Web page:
Multidisciplinary healthcare teams must collaborate to achieve desired patient outcomes and share the burden of risk and costs. IT can facilitate this process by enabling consultations with physicians and nurses, and improving communication and information flow.
Integration helps avoid redundant tests or administrative tasks and reduces the risk of errors due to information gaps, for example about incompatible drugs and allergies. On a larger scale, the evolutionary steps of healthcare integration can be illustrated by the concepts of service provider, episode integrator, and population manager. The service provider offers treatment within a narrow range of highly specialized services, typically tied to fee-for-service reimbursement. An episode integrator, such as an oncologist, integrates acute care across separate specialties within a hospital as well as outpatient care and follow-up. A population manager optimizes the health of a certain population, usually a defined number of enrollees within a certain territory, e.g. in the United States. These new models can be contracted by commercial payers, government-funded payers, and employers to optimize the result-versus-cost ratio of care delivery across an entire population – from nutrition education of school children to elder care. Such an approach could even facilitate structured changes across an entire healthcare system.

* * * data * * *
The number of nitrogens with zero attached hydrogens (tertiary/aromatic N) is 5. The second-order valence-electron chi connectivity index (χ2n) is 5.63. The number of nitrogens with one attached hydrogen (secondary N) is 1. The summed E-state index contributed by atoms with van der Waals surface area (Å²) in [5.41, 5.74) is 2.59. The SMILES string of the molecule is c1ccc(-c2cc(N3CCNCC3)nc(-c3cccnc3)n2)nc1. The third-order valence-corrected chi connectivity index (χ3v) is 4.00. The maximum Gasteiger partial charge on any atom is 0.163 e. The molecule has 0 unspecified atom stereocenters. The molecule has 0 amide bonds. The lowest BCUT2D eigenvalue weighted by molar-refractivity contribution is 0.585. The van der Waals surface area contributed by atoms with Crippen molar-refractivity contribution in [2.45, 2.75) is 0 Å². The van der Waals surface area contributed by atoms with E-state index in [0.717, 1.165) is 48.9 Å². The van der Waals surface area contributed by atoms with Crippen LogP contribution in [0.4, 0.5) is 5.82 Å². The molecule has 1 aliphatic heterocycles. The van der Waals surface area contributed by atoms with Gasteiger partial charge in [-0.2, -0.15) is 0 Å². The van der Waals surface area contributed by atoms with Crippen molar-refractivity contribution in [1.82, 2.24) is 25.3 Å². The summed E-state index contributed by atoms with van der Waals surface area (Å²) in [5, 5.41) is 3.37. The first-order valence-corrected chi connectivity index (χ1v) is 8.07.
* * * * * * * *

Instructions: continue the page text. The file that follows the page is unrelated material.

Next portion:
Patient care can be managed by specific medical conditions, while at the same time, taking into account different specializations, services, and common comorbidities. As healthcare systems adopt a more evidence-based approach to care, specialized provider networks can lead the way in achieving higher case numbers, building up better dedicated expertise, implementing guidelines, and offering state-of-the-art services and tools.
Healthcare executives have found that specialization can help improve workflows and cut back on errors or oversights. Care paths and workflows can be optimized for a specific disease condition, such as stroke or acute myocardial infarction. And of course, this works best with a specialized team. By focusing on patients with a certain medical condition, clinicians and non-clinicians are more aware of costs per services and how they affect the total fee of the care cycle. They can optimize patient outcomes and still contain costs by providing the right level of care for the individual patient in the appropriate higher or lower cost setting.